Inhibition of estrogen production provides effective therapy for patients with hormone-dependent breast cancer. The source of estrogens in premenopausal women is predominantly the ovary, but after the menopause, estradiol is synthesized in peripheral tissues through the aromatization of androgens to estrogens. Uptake from plasma is the primary mechanism for maintenance of estradiol concentrations in breast cancer tissue in premenopausal women, whereas several steps may be operant in postmenopausal women. These include enzymatic synthesis of estradiol via sulfatase, aromatase, and 17β-hydroxysteroid dehydrogenase in the tumor itself. Aromatization of androgens secreted by the adrenal to estrogens in peripheral tissues and transport to the tumor via circulation in the plasma provides another means of maintaining breast tumor estradiol levels in postmenopausal women. These various sources contribute to the high tissue estrogen levels measured in breast tumor tissue. To effectively suppress tissue concentrations of estrogens and circulating estradiol in postmenopausal patients, various aromatase inhibitors have been developed recently. These include steroidal inhibitors such as 4-hydroxy-androstenedione as well as non-steroidal compounds with imidazole and triazole structures. The most potent of these, CGS 20267, is reported to suppress levels of active estrogens (i.e., estrone, estrone sulfatase, and estradiol) by more than 95%. This compound can suppress both serum and 24-hrurine estrogens to a greater extent than produced by the second generation inhibitor, CGS 16949A. CGS 20267 is highly specific since it does not affect cortisol and aldosterone serum levels during ACTH stimulation tests nor sodium and potassium balance in 24-hr urine samples. These data suggest that CGS 20267 can be expected to bring improved response rates in the treatment of metastatic hormone-dependent breast cancer without substantial side effects.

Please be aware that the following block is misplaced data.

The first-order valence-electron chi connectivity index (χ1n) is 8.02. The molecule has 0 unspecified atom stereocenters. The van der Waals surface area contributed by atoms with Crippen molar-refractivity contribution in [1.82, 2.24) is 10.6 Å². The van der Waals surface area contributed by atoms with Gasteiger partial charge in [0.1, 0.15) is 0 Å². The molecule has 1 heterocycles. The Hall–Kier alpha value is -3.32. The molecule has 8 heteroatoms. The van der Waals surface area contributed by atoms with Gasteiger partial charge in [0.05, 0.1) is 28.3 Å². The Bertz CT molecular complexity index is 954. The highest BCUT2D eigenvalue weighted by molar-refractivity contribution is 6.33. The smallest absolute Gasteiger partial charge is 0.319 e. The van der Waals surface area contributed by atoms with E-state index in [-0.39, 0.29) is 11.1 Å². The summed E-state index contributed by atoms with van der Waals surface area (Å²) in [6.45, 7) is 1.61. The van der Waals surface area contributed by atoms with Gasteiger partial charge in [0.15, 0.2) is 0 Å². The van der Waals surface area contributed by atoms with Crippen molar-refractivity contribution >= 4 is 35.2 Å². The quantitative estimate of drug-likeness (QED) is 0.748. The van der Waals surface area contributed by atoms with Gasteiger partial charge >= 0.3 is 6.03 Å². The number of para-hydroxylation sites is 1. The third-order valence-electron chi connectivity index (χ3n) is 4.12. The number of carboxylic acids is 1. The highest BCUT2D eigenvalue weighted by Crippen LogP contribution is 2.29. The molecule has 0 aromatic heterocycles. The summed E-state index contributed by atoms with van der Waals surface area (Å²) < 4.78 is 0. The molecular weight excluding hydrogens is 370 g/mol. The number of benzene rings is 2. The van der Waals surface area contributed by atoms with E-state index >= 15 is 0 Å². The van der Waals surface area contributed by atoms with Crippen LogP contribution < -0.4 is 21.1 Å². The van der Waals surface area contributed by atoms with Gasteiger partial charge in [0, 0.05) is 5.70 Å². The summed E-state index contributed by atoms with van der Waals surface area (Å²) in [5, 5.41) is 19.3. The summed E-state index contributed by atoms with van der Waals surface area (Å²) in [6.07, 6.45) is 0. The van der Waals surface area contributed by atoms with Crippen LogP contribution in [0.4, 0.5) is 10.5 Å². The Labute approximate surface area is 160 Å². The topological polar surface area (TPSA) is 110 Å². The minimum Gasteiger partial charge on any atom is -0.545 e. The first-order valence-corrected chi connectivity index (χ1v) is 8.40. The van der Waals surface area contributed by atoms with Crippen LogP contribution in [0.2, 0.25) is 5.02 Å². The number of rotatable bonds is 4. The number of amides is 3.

All Science Journal Classification (ASJC) codes
- Cancer Research